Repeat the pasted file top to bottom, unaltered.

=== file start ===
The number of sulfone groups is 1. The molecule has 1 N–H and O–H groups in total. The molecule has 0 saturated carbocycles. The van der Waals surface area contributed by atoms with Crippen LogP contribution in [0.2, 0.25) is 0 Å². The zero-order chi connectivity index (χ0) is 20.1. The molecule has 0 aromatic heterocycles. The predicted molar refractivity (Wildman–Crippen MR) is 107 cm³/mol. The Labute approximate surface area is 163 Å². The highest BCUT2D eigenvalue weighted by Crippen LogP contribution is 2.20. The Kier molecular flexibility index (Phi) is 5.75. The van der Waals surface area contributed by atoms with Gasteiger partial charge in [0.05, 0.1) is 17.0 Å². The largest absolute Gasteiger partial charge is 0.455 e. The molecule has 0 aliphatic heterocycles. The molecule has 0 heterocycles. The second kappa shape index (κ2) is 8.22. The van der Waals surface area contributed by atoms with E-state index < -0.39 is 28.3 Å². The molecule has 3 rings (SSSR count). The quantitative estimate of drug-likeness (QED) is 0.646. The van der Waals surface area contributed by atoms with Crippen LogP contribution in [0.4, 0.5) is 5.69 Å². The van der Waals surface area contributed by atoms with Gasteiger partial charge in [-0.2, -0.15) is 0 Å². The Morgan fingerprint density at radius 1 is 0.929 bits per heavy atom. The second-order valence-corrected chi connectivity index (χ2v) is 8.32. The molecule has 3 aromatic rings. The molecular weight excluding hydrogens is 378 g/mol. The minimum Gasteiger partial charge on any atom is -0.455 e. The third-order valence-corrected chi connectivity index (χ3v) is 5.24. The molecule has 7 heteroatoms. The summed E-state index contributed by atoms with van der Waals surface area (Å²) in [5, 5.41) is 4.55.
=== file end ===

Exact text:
The number of sulfone groups is 1. The molecule has 1 N–H and O–H groups in total. The molecule has 0 saturated carbocycles. The van der Waals surface area contributed by atoms with Crippen LogP contribution in [0.2, 0.25) is 0 Å². The zero-order chi connectivity index (χ0) is 20.1. The molecule has 0 aromatic heterocycles. The predicted molar refractivity (Wildman–Crippen MR) is 107 cm³/mol. The Labute approximate surface area is 163 Å². The highest BCUT2D eigenvalue weighted by Crippen LogP contribution is 2.20. The Kier molecular flexibility index (Phi) is 5.75. The van der Waals surface area contributed by atoms with Gasteiger partial charge in [0.05, 0.1) is 17.0 Å². The largest absolute Gasteiger partial charge is 0.455 e. The molecule has 0 aliphatic heterocycles. The molecule has 0 heterocycles. The second kappa shape index (κ2) is 8.22. The van der Waals surface area contributed by atoms with E-state index < -0.39 is 28.3 Å². The molecule has 3 rings (SSSR count). The quantitative estimate of drug-likeness (QED) is 0.646. The van der Waals surface area contributed by atoms with Crippen LogP contribution in [0.4, 0.5) is 5.69 Å². The van der Waals surface area contributed by atoms with Gasteiger partial charge in [-0.2, -0.15) is 0 Å². The Morgan fingerprint density at radius 1 is 0.929 bits per heavy atom. The second-order valence-corrected chi connectivity index (χ2v) is 8.32. The molecule has 3 aromatic rings. The molecular weight excluding hydrogens is 378 g/mol. The minimum Gasteiger partial charge on any atom is -0.455 e. The third-order valence-corrected chi connectivity index (χ3v) is 5.24. The molecule has 7 heteroatoms. The summed E-state index contributed by atoms with van der Waals surface area (Å²) in [5, 5.41) is 4.55.